Visakha Bucha Day in Pattaya

Visakha Bucha Day 2011

Visakha Bucha Day

Visakha Bucha (Vesak) means the worship of the Buddha on the full moon day of the sixth lunar month. It usually falls in May. In the case of a year with an extra eighth lunar month–Adhikamasa (there are 13 full moons in that year)– the Visakha Bucha Day falls on the full moon day of the seventh lunar month.

Visakh Bucha day is a day of making merit and this was a day I have been looking forward to as Buddha and I needed to have a long talk.

I’m a firm believer that every Thai holiday is best enjoyed in the company of Thai friends and surrounded by Thai people, not only do you get a better understanding of whats going on around you but you get a real sense of community and in the case of a spiritual holiday such as Visakha Bucha day, if you are like me, you get a nice sense of spirituality. Personally I’m not the religious type but I find a certain calm and awareness in the midst of performing the Buddhist rituals associated with such a holiday.

Luckily for me my spiritual awakening this day was close at hand as Wat Chi Mong Khon just happens to be right around the corner from my condo. I spent the day with my good friend Tukta and we decided it would be nice to head to the Wat at sunset. As we walked up the street I started thinking carefully what I would speak to Buddha about and hoped he was in a listening mood today.

Visakha Bucha Day 2011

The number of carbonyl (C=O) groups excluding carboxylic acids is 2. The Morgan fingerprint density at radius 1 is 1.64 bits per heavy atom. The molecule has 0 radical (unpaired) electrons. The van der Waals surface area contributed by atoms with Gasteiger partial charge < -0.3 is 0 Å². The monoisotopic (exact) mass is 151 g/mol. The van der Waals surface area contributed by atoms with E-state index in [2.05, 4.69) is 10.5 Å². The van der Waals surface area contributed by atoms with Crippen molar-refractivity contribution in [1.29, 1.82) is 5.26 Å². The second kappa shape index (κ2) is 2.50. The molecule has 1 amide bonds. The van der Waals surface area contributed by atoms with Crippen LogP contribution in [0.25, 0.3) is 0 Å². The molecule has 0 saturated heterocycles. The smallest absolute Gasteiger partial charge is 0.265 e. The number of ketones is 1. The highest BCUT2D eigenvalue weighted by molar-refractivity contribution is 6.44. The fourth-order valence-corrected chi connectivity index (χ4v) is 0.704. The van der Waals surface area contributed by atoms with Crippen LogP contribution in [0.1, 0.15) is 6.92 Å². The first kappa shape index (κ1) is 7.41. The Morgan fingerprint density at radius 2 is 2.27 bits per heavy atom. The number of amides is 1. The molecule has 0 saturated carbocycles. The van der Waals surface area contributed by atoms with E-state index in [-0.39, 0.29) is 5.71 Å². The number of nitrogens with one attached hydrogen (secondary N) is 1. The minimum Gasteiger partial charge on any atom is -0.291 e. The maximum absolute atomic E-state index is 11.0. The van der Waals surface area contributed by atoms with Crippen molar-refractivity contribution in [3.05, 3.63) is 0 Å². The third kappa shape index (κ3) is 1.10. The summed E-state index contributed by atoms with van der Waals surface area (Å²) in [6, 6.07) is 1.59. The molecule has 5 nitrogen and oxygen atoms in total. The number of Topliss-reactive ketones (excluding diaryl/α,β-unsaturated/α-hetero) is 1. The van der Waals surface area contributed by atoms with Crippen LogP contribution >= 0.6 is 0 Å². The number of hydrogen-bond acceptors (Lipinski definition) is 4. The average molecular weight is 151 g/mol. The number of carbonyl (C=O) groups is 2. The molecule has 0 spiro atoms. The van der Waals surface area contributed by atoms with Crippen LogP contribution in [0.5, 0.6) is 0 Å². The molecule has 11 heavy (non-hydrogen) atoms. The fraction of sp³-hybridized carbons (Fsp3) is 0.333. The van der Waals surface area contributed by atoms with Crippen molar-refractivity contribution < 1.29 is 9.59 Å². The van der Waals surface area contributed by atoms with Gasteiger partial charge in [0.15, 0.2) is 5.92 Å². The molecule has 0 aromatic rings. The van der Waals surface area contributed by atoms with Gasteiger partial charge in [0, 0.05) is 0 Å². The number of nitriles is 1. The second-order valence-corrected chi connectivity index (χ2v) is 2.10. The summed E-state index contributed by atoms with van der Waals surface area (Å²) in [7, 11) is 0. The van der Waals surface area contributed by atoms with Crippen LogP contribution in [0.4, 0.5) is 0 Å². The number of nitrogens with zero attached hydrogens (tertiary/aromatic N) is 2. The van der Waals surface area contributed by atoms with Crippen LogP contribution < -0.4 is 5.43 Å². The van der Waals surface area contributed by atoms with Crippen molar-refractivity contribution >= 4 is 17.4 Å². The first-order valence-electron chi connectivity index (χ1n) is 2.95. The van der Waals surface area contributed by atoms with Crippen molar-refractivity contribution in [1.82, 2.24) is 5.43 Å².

As we approached the Wat the crowds of faithful grew thicker and as we entered the Wat grounds we had our first opportunity for a Buddhist blessing as an elder monk was performing mass blessings in front of the main courtyard. We removed our shoes and knelt as he said his blessings and doused us with holy water, this was my first opportunity for a little chat with Buddha.

Visakha Bucha Day 2011 Visakha Bucha Day 2011 Visakha Bucha Day 2011

Afterwards we made a donation at the gate to the main courtyard and picked up our flowers, candles and incense. After lighting the incense and candle you hold the flowers along with the lit incense and candle in a wai and walk quietly 3 times around the main halls courtyard, this was my second chance to talk with Buddha a little. After your third round you are back at the entrance where you plant the incense and candles in  holders and say a prayer to Buddha before laying the flowers down as well. I can’t explain it but this is something I really enjoy as it brings a sense of peace and well being.

We then entered the Wat where we made another offering and chose our offerings to the monk who would be giving us a blessing. The standard offering is an orange bucket filled with food and household items which we would give and we also made a special offering of saffron robes. The offerings you get right there at the Wat for an offering of money. In this case we made an offering of 300 baht, 100 baht for the bucket, 100 baht for the robes and 100 baht that we would put in the envelope and hand to the monk as well.

We then knelt before the monk as he offered us his blessing and sprinkled us with holy water. We then gave our offerings before the final blessing. The final blessing entails a small metal flask and bowl. The flask is filled with holy water and is poured into the small bowl by one person as the monk says his blessing, the second person holds onto the pouring arm of the person pouring. When the blessing is done the bowl is then taken outside and the water poured onto a tree.